Banks' behavior improves, study finds
Banks are doing a better job of informing consumers about the costs associated with their checking accounts, but more regulation is needed to ensure that the terms are fair and transparent, according to a report issued by Pew Charitable Trusts.
Pew researchers examined checking accounts offered by 36 of the nation's biggest banks, including how effective they were in providing clear cost disclosures and reducing incidences of overdrafts in which consumers are charged a fee for spending more than they have in their accounts.
Ninety-seven percent of banks received high marks in at least one category, although none got a thumbs up across the board. Ally Bank received the highest marks, followed by Charles Schwab, First Republic Bank, Citibank and Bank of America. On the low end of the scale were First Tennessee Bank, Sovereign Bank, Union Bank, KeyBank and First Niagara Bank, which was among four with Pittsburgh-area branches included in the report.
Fifth Third Bank and PNC tended to receive higher marks than RBS Citizens Bank and First Niagara.
First Niagara got low marks for its dispute resolution practices and disclosure of fees and other account information. RBS Citizens was graded poorly for its overdraft practices but graded well for dispute resolutions.
None of the four banks received above-average marks for overdraft practices, such as debit card use or dollar thresholds that trigger overdrafts.
Fifth Third scored best for its disclosure practices, while PNC received its best marks for dispute resolutions.
“While a majority of the banks improved, there is still lots of room for improvement,” said Susan Weinstock, director of the Safe Checking Project at Pew. “The Consumer Financial Protection Bureau can take action in a number of ways to clear up some of these problems with overdraft.”
The study is the latest by the nonprofit organization to examine the transparency of checking accounts in the aftermath of the financial crisis. Banks became increasingly reliant on a variety of fees charged to consumers as the economy sputtered. Lawmakers and advocacy groups complained that some institutions were raising fees and pinching consumers while receiving taxpayer bailouts.
The backlash led to changes in the way banks handle overdrafts. Banks, for example, can no longer automatically cover an overdraft deficiency and charge a fee if the customer has not opted in to such a program.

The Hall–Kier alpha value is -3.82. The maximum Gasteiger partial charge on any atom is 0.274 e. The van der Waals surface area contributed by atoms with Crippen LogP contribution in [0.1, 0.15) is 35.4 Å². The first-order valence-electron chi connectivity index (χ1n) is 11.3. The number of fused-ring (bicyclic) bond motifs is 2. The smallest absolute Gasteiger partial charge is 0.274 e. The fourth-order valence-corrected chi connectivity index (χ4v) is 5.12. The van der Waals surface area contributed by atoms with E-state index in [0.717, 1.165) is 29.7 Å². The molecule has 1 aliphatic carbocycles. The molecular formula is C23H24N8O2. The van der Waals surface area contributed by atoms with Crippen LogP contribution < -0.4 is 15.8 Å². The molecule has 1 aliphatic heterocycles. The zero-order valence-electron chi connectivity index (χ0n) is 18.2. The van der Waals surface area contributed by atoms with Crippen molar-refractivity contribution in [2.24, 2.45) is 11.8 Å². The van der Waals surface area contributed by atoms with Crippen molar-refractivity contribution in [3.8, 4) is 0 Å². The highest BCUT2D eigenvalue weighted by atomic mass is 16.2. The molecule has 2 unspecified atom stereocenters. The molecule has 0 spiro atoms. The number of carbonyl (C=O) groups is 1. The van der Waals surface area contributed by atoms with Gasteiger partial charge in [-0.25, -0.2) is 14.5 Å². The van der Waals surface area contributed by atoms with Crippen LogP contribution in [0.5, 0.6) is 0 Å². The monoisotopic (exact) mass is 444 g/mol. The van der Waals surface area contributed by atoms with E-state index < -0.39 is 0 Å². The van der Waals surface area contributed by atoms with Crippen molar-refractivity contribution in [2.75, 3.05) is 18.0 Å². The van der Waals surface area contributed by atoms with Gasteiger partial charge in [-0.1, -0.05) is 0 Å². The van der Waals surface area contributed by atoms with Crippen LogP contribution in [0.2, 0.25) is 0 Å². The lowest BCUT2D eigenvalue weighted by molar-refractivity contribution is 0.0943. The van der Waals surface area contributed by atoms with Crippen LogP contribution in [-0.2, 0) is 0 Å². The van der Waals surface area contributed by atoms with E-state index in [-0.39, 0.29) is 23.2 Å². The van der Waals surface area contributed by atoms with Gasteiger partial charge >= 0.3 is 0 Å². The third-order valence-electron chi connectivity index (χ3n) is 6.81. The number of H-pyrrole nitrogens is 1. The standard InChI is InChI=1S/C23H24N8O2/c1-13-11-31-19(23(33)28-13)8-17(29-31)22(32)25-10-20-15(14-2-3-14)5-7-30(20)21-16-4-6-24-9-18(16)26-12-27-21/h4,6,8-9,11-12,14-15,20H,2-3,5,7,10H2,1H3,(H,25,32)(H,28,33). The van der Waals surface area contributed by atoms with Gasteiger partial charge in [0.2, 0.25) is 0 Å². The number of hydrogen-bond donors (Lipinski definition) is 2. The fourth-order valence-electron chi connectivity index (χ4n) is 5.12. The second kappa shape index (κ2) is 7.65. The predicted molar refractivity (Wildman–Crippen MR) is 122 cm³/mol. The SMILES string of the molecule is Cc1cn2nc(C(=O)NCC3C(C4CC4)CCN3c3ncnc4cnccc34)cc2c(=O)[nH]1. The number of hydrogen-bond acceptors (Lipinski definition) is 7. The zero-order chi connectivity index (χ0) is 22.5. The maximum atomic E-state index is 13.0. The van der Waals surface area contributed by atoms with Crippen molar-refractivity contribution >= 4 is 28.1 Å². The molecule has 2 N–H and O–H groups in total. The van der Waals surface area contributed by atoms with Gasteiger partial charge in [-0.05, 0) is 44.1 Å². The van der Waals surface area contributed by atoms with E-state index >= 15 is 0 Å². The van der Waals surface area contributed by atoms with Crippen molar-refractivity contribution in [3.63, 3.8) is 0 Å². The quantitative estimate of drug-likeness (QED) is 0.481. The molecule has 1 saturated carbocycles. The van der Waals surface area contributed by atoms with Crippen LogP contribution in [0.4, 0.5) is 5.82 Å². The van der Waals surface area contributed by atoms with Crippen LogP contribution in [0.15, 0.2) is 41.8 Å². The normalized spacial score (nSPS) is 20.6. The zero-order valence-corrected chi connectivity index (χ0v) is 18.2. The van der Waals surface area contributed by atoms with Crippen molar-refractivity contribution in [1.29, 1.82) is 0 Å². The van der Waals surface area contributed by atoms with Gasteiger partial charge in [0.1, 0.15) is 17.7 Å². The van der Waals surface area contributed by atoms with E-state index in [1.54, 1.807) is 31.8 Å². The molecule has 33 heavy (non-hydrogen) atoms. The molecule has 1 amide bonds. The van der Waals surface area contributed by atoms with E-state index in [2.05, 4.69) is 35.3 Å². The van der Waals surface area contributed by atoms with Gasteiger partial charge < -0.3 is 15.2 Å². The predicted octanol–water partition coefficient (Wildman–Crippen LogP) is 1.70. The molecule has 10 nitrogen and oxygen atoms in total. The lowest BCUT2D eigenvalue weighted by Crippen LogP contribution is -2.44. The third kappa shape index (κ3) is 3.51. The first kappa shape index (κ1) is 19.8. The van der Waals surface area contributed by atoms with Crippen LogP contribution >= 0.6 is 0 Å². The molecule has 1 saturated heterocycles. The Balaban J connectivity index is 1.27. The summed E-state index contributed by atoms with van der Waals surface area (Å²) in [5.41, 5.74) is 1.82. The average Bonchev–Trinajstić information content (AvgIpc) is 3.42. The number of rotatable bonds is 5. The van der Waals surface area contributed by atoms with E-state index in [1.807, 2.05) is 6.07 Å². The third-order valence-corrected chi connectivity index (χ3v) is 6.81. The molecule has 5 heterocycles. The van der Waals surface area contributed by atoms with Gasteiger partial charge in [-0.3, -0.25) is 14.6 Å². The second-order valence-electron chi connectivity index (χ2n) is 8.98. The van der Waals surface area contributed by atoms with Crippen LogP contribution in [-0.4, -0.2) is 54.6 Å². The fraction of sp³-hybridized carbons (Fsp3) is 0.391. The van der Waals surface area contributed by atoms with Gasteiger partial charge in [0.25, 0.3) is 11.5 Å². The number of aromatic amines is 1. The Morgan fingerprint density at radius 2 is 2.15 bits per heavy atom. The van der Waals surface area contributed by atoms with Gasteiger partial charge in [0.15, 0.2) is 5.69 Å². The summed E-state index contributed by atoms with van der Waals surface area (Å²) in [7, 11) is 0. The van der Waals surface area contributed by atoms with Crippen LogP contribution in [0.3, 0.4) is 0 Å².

The Washington Post and Trib Total Media staff writer Thomas Olson contributed to this report.
Show commenting policy
TribLive commenting policy
You are solely responsible for your comments and by using TribLive.com you agree to our Terms of Service.
We moderate comments. Our goal is to provide substantive commentary for a general readership. By screening submissions, we provide a space where readers can share intelligent and informed commentary that enhances the quality of our news and information.
While most comments will be posted if they are on-topic and not abusive, moderating decisions are subjective. We will make them as carefully and consistently as we can. Because of the volume of reader comments, we cannot review individual moderation decisions with readers.
We value thoughtful comments representing a range of views that make their point quickly and politely. We make an effort to protect discussions from repeated comments either by the same reader or different readers.
We follow the same standards for taste as the daily newspaper. A few things we won't tolerate: personal attacks, obscenity, vulgarity, profanity (including expletives and letters followed by dashes), commercial promotion, impersonations, incoherence, proselytizing and SHOUTING. Don't include URLs to Web sites.
We do not edit comments. They are either approved or deleted. We reserve the right to edit a comment that is quoted or excerpted in an article. In this case, we may fix spelling and punctuation.
We welcome strong opinions and criticism of our work, but we don't want comments to become bogged down with discussions of our policies and we will moderate accordingly.
We appreciate it when readers and people quoted in articles or blog posts point out errors of fact or emphasis and will investigate all assertions. But these suggestions should be sent via e-mail. To avoid distracting other readers, we won't publish comments that suggest a correction. Instead, corrections will be made in a blog post or in an article.
- Esmark sues Slovakian businessman for $100M, alleges sabotaged deal
- Changes on way to table
- Sales, profit rebound as American Eagle Outfitters returns to roots
- Cleveland district, including Pittsburgh, shows moderate economic growth in latest Beige Book report from Fed
- Exxon CEO: Low oil prices here to stay
- Transcripts show Fed’s fear of big bank aid
- Impact fees garner support from state community leaders
- Labor Department, nonprofit studies urge workplace injury system reform
- Concurrent Technologies focuses on developing batteries for renewable energy, electric cars
- Stocks fall further from record highs
- Pittsburgh gas pump prices up nearly 9 cents